Zero also brought back the monsters and general feel of Online, while giving the game a rather interesting story mode. The thing that made this game’s story interesting was that the race you chose to play as DEFINED your character. Each of the three races got their own unique intro to the game, and choosing a certain race would also define which areas you go to first. While it doesn’t change what happens in said areas, it does add for a bit of variety on repeat playthroughs.
Of course, Zero wasn’t the only Phantasy Star game to come out in 2008. The PSP also got Phantasy Star Portable earlier that same year. Phantasy Star Portable was a handheld spinoff of the Phantasy Star Universe series. The game takes place after the first game, but before the events of the expansion.
You help a “CAST” (which is a robotic being) named “Vivienne” stop yet another alien invasion. Phantasy Star Portable is a decent game, but its status as a handheld game holds it back. It lacks a lot of the more interesting elements that made previous Phantasy Star games fun. There was no online multiplayer, you couldn’t walk around the store areas, and the game’s story was sufficiently lacking.
I’m not saying Portable 1 was a terrible game, but it was just too bare-bones for me to get into. Thankfully, it’s sequel more than made up for it! Phantasy Star Portable 2 was released a year later and fixes many of the problems I had with the previous entry. For one thing, the game has online multiplayer!
Being able to go online and play with random people on a portable device was extremely fun! Of course, the online multiplayer was prone to hacking and cheaters, but what online game isn’t? Phantasy Star Portable 2 also brought back the ability to walk around the space-station, while talking to various NPCs along the way.
The game featured a ton of weapons to collect, over 3000 to be precise! The combat was the classic combat you’d come to expect from this franchise, with a few slight changes made to streamline things. For example, “Photon Points” were no longer tied to weapons at all now, and were instead tied to the the character itself. This meant that you couldn’t just switch out your weapons when you ran out of juice, you’d have to just wait for your character to recharge.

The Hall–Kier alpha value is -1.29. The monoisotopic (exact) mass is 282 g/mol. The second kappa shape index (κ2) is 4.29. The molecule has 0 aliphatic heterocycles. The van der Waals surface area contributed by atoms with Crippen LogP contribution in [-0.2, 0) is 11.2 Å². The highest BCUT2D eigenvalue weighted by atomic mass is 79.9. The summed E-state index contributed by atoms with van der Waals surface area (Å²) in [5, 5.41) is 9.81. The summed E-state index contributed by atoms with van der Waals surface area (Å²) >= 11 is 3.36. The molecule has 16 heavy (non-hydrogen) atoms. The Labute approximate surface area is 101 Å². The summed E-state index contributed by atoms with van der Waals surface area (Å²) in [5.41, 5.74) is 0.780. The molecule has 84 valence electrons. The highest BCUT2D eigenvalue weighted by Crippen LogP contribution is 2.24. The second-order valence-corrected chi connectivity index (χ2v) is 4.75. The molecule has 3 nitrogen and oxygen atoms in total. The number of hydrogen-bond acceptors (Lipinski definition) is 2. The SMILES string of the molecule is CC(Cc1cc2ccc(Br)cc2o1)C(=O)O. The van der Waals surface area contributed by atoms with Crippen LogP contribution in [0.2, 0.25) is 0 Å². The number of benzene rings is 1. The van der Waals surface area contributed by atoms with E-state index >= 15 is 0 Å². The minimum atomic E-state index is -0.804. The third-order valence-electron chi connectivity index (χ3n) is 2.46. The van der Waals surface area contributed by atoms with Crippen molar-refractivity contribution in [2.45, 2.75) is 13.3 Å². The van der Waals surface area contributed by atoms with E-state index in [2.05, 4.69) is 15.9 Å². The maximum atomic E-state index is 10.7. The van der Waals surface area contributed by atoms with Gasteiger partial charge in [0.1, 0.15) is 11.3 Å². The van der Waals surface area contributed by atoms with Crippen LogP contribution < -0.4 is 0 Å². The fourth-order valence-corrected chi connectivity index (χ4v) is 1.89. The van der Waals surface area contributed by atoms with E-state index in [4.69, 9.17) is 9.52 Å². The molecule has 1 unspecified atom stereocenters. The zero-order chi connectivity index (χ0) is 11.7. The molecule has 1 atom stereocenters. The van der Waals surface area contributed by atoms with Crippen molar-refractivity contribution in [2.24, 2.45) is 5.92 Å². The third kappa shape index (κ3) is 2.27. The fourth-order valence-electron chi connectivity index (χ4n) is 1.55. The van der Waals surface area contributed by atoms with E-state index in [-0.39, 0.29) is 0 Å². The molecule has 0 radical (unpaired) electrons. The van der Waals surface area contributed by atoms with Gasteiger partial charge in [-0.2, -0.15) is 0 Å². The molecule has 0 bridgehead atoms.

By far, the best part of the game was its room customization. I know talked a lot about this in the Phantasy Star Portable 2 review I did a while back, so I’ll keep this brief. PSP2’s room customization is amazing! Imagine being able to choose from hundreds of different room layouts, and almost a thousand different decorations to fill the room up with. There are literally millions of possible room combinations. Best of all, you could go online and visit the rooms of other players, as long as they were in the same lobby as you.
PSP2 is probably one of my favorite games of all time, but it’s sadly also responsible for killing the franchise in the West. The lack of sales for the Portable games meant that the games stopped getting released over here. Sega blamed the fans, despite the fact that it was their lack of advertising that killed the franchise.
Phantasy Star did continue on in Japan, however. Phantasy Star Portable 2 received an expansion which tied it closer to the Phantasy Star Online series, which is pretty awesome. It just sucks that we never got that game! We also never got Phantasy Star Online 2, or any of its many spinoffs… At least, not until the aforementioned E3 announcement just a few weeks ago.
After the series being stuck in Japan for almost a decade, it’s finally making its return to the West. I’ve been waiting for PSO2 forever, so it’s gonna be awesome to finally get my hands on it! Hopefully all this waiting will be worth it! Anyway, I hope you all enjoyed this Phantasy Star mini-retrospective! I apologize for part 2 taking so long, but at least I finally get it done.